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Problems with Reporting and Evaluating Mining Industry Community Development Projects: A Case Study from Tanzania

Author

Listed:
  • Jody Emel

    () (Graduate School of Geography, Clark University, 950 Main Street, Worcester, MA 01610, USA)

  • Madoshi H. Makene

    () (Graduate School of Geography, Clark University, 950 Main Street, Worcester, MA 01610, USA)

  • Esther Wangari

    () (Towson University, 8000 York Rd., Baltimore, MD 21252, USA)

Abstract

Reporting on contributions to community development is one way gold mining companies communicate the expanse and depth of their commitment to social responsibility. These projects are intended to provide the mine-proximate communities with some of the wealth and other benefits generated by mine development in their locales. We raise questions about reporting and evaluation of community development projects undertaken by AngloGold Ashanti in the two communities of Nyakabale and Nyamalembo, near its Geita mining projects in the Lake Victoria goldfields of Tanzania. We use archival data and data obtained from field research conducted during different periods throughout 2005, 2007 and 2010 to compare what the company reports to have done with what is found on the ground. Our findings revealed that the corporate reporting is misleading, ambiguous, and omissive. Much of the effort labeled “community development” benefited the companies directly via infrastructure development, food supplies to the mine cafeteria, and worker health. We argue that, if Corporate Social Responsibility (CSR) projects are to be the primary way local people directly benefit from mine development, the relationship between the value of those projects and the wealth taken from the location should be considered, community projects should be well defined and differentiated from company-oriented projects, and community representatives should participate in monitoring the success and impact of community development projects.

Suggested Citation

  • Jody Emel & Madoshi H. Makene & Esther Wangari, 2012. "Problems with Reporting and Evaluating Mining Industry Community Development Projects: A Case Study from Tanzania," Sustainability, MDPI, Open Access Journal, vol. 4(2), pages 1-21, February.
  • Handle: RePEc:gam:jsusta:v:4:y:2012:i:2:p:257-277:d:16224
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    References listed on IDEAS

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    1. Spector, Bert, 2008. "“Business Responsibilities in a Divided World”: The Cold War Roots of the Corporate Social Responsibility Movement," Enterprise & Society, Cambridge University Press, vol. 9(02), pages 314-336, June.
    2. Crowson, Phillip, 2009. "Adding public value: The limits of corporate responsibility," Resources Policy, Elsevier, vol. 34(3), pages 105-111, September.
    3. Cho, Charles H. & Roberts, Robin W. & Patten, Dennis M., 2010. "The language of US corporate environmental disclosure," Accounting, Organizations and Society, Elsevier, vol. 35(4), pages 431-443, May.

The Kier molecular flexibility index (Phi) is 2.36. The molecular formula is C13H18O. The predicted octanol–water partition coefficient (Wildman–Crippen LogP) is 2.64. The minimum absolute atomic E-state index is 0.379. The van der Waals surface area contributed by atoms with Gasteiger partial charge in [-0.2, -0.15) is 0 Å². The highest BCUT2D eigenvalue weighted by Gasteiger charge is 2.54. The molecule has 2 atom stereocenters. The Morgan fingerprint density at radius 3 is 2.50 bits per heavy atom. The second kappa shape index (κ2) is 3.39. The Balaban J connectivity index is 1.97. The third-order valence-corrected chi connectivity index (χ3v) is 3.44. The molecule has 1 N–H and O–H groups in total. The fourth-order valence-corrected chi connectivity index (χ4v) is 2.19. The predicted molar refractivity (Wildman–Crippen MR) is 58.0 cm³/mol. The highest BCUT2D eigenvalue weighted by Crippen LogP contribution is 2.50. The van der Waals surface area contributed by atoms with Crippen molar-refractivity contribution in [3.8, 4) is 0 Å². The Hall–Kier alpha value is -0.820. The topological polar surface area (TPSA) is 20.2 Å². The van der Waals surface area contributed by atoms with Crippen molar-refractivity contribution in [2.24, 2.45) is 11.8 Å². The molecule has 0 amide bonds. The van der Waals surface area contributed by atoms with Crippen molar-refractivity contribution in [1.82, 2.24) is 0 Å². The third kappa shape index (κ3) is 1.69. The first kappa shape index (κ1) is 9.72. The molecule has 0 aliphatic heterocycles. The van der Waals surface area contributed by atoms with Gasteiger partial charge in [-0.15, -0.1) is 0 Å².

4. Aloysius Newenham-Kahindi, 2011. "A Global Mining Corporation and Local Communities in the Lake Victoria Zone: The Case of Barrick Gold Multinational in Tanzania," Journal of Business Ethics, Springer, vol. 99(2), pages 253-282, March.
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    Citations

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    Cited by:

    1. Samuel Spiegel & Susan Keane & Steve Metcalf & Marcello Veiga, 2015. "Implications of the Minamata Convention on Mercury for informal gold mining in Sub-Saharan Africa: from global policy debates to grassroots implementation?," Environment, Development and Sustainability: A Multidisciplinary Approach to the Theory and Practice of Sustainable Development, Springer, vol. 17(4), pages 765-785, August.

    More about this item

    Keywords

    corporate social responsibility; community development; gold mining; Tanzania;

    JEL classification:

    • Q - Agricultural and Natural Resource Economics; Environmental and Ecological Economics
    • Q0 - Agricultural and Natural Resource Economics; Environmental and Ecological Economics - - General
    • Q2 - Agricultural and Natural Resource Economics; Environmental and Ecological Economics - - Renewable Resources and Conservation
    • Q3 - Agricultural and Natural Resource Economics; Environmental and Ecological Economics - - Nonrenewable Resources and Conservation
    • Q5 - Agricultural and Natural Resource Economics; Environmental and Ecological Economics - - Environmental Economics
    • Q56 - Agricultural and Natural Resource Economics; Environmental and Ecological Economics - - Environmental Economics - - - Environment and Development; Environment and Trade; Sustainability; Environmental Accounts and Accounting; Environmental Equity; Population Growth
    • O13 - Economic Development, Innovation, Technological Change, and Growth - - Economic Development - - - Agriculture; Natural Resources; Environment; Other Primary Products

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